Prepper Pantry

It's important to have a well-stocked pantry during an emergency situation



A working pantry is what we all normally have. It is just a regular pantry where you can keep the items you often use to cook. It includes food that can stay fresh for a while, but is not necessarily non-perishable. It is not intended to be kept long-term or used for emergencies. On the other hand, a prepper pantry is designed to be long lasting. It is a long-term pantry where you can keep non-perishable food supplies, such as beans, pasta, rice, and canned goods. This food can stay good for years and remain suitable for consumption when a needed. Not all food is ideal to be included in a prepper pantry. The following are the basic criteria that you should keep in mind when deciding what food to buy. There are a few things to consider when creating your long term AKA prepper pantry, like: Family Preferences & Restrictions During an emergency, your pantry will probably be your only source of food. With this in mind, it is best that you fill it with the types of food that your family prefers, while taking into consideration nutritional value. You want to store food that resemble your daily meals. This can give a sense of normalcy during a disaster, which can help in keeping your family's mental state stable despite the situation. Remember that children are neophobic by nature and will have a hard time consuming new foods -- adding additional stress to an already stressful situation. When storing food it is essential to take any dietary restrictions and allergies into account. If a member has an allergy to a particular food, avoid or minimize buying those. A severe allergic reaction can be deadly during a disaster since transportation and hospitals will become hard to access.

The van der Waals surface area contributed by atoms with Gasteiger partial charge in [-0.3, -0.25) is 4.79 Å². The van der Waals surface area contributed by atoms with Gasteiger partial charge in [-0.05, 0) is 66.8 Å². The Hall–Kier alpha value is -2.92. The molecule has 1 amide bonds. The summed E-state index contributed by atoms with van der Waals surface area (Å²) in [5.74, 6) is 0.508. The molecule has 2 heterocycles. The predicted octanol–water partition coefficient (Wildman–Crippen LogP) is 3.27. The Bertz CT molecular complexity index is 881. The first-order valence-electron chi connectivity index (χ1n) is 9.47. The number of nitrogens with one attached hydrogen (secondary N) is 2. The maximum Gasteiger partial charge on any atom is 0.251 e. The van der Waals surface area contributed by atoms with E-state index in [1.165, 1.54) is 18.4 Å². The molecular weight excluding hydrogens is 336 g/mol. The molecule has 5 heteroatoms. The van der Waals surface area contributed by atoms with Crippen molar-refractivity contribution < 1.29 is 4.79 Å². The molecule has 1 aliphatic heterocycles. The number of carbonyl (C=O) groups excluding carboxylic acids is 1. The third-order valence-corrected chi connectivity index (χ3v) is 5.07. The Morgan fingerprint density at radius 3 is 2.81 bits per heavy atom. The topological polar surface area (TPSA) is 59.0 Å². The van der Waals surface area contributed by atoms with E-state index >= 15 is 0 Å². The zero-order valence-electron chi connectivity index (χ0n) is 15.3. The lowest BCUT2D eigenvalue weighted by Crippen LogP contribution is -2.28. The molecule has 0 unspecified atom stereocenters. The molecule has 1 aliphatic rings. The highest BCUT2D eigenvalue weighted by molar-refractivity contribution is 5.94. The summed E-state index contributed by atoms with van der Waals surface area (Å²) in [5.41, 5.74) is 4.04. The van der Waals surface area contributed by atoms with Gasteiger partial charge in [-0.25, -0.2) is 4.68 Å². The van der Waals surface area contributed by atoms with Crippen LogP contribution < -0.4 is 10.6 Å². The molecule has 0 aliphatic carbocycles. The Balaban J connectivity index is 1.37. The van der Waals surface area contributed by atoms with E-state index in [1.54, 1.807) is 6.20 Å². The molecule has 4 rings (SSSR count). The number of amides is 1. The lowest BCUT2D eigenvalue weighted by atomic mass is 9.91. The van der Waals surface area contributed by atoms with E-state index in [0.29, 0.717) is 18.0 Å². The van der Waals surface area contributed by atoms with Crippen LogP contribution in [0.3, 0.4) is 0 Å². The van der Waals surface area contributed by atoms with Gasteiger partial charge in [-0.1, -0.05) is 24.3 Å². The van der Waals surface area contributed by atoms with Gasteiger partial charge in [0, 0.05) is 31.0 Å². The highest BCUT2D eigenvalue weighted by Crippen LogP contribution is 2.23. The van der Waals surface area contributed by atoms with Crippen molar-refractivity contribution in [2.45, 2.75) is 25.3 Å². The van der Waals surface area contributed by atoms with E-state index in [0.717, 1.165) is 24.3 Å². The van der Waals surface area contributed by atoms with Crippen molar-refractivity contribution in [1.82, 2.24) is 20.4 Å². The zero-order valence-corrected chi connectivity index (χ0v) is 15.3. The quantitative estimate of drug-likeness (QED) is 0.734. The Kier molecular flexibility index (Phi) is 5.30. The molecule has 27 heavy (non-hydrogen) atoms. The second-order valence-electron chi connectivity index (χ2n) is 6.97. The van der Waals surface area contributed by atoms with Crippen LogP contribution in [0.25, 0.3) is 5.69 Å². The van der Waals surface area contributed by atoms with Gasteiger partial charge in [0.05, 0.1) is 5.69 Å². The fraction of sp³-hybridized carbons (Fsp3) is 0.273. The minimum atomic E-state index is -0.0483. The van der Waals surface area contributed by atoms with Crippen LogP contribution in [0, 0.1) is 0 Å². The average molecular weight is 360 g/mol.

Remember to throw in some goodies. A treat during an emergency situation can lift the spirits and comfort children -- even keeping them quiet if needed.

Shelf Life The main goal of a prepper pantry is to provide a food source when it HTF. However, you don’t know when it will happen. So, your pantry should be long-lasting. Stockpile food that can last on your shelf for a long time and ones that don’t necessarily need refrigeration. Avoid fresh fruit and vegetables (unless it is properly canned or dehydrated) bread, or anything that spoils quickly. Buy non-perishables instead, like grains, canned goods and dried products. The food’s shelf life should be long, but it does not necessarily have to last for many years. Being able to last at least a year is a good enough shelf life because you will be rotating, changing, and replenishing your pantry every year or two to ensure that the food supplies are always at the optimum quality for consumption. Your Budget When stocking up for your prepper pantry aim for buying in bulk, as it will help you save some money. If money is tight, you can build your pantry by purchasing extra food items every time you go grocery shopping. This way, you won’t need to spend a large amount of money at once. You can also set aside a portion of your monthly allowance or salary for this purpose. Once you’ve saved enough, you can buy bulk food supplies for your prepper pantry. When you buy, always check the “best-by” or “use-before” label. Sometimes, food products sold in bulk have nearer expiration dates. So, make sure to take a look at it first to avoid spending money on supplies that you can’t store long-term. Also, keep storage in mind -- this will be discussed further down. Nutritional Value Your body needs vitamins, minerals, and calories to function properly, especially during an emergency. This is why it is important to have food that can provide you with these nutrients. Make your prepper pantry as diverse as possible to avoid nutrient-deficiency. Have dried and canned fruit, vegetable, and meat to supply your body with various nutrients. You can add vitamin and mineral supplements in your pantry as well -- just make sure it is frequently rotated and updated, as to not waste money and have expired items. Think about buying and prioritizing calorie-dense food such as grains and beans. They don’t require too much storage space, yet they are packed with calories that fuel the body to give it energy.